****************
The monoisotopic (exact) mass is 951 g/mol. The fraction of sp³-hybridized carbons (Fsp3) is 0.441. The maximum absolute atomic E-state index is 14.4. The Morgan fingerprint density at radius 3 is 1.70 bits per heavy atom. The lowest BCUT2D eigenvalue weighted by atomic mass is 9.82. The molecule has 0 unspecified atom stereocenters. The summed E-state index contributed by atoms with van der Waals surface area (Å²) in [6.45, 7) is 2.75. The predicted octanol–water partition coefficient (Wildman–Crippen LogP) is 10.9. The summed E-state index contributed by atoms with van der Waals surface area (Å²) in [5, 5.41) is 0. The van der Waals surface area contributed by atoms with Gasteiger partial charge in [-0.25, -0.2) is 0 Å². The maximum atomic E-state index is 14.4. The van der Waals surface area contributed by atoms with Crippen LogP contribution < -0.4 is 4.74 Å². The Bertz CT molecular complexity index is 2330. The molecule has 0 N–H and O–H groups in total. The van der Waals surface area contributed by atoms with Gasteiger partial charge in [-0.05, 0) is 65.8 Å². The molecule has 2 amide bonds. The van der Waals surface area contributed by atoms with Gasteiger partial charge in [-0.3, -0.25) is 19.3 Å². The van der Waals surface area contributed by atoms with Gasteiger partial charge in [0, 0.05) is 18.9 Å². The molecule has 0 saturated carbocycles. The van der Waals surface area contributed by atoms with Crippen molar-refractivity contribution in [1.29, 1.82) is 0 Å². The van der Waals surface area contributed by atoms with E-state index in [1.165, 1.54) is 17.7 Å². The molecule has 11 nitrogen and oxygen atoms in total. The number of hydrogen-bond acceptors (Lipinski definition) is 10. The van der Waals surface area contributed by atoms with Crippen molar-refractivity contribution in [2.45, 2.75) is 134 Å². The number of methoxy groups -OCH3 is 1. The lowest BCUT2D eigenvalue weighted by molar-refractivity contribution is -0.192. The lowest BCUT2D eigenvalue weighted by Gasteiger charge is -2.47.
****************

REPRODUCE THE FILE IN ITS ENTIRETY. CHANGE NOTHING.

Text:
The monoisotopic (exact) mass is 951 g/mol. The fraction of sp³-hybridized carbons (Fsp3) is 0.441. The maximum absolute atomic E-state index is 14.4. The Morgan fingerprint density at radius 3 is 1.70 bits per heavy atom. The lowest BCUT2D eigenvalue weighted by atomic mass is 9.82. The molecule has 0 unspecified atom stereocenters. The summed E-state index contributed by atoms with van der Waals surface area (Å²) in [6.45, 7) is 2.75. The predicted octanol–water partition coefficient (Wildman–Crippen LogP) is 10.9. The summed E-state index contributed by atoms with van der Waals surface area (Å²) in [5, 5.41) is 0. The van der Waals surface area contributed by atoms with Gasteiger partial charge in [-0.25, -0.2) is 0 Å². The maximum atomic E-state index is 14.4. The van der Waals surface area contributed by atoms with Crippen LogP contribution < -0.4 is 4.74 Å². The Bertz CT molecular complexity index is 2330. The molecule has 0 N–H and O–H groups in total. The van der Waals surface area contributed by atoms with Gasteiger partial charge in [-0.05, 0) is 65.8 Å². The molecule has 2 amide bonds. The van der Waals surface area contributed by atoms with Gasteiger partial charge in [-0.3, -0.25) is 19.3 Å². The van der Waals surface area contributed by atoms with Gasteiger partial charge in [0, 0.05) is 18.9 Å². The molecule has 0 saturated carbocycles. The van der Waals surface area contributed by atoms with Crippen molar-refractivity contribution in [1.29, 1.82) is 0 Å². The van der Waals surface area contributed by atoms with E-state index in [1.165, 1.54) is 17.7 Å². The molecule has 11 nitrogen and oxygen atoms in total. The number of hydrogen-bond acceptors (Lipinski definition) is 10. The van der Waals surface area contributed by atoms with Crippen molar-refractivity contribution in [2.45, 2.75) is 134 Å². The number of methoxy groups -OCH3 is 1. The lowest BCUT2D eigenvalue weighted by molar-refractivity contribution is -0.192. The lowest BCUT2D eigenvalue weighted by Gasteiger charge is -2.47.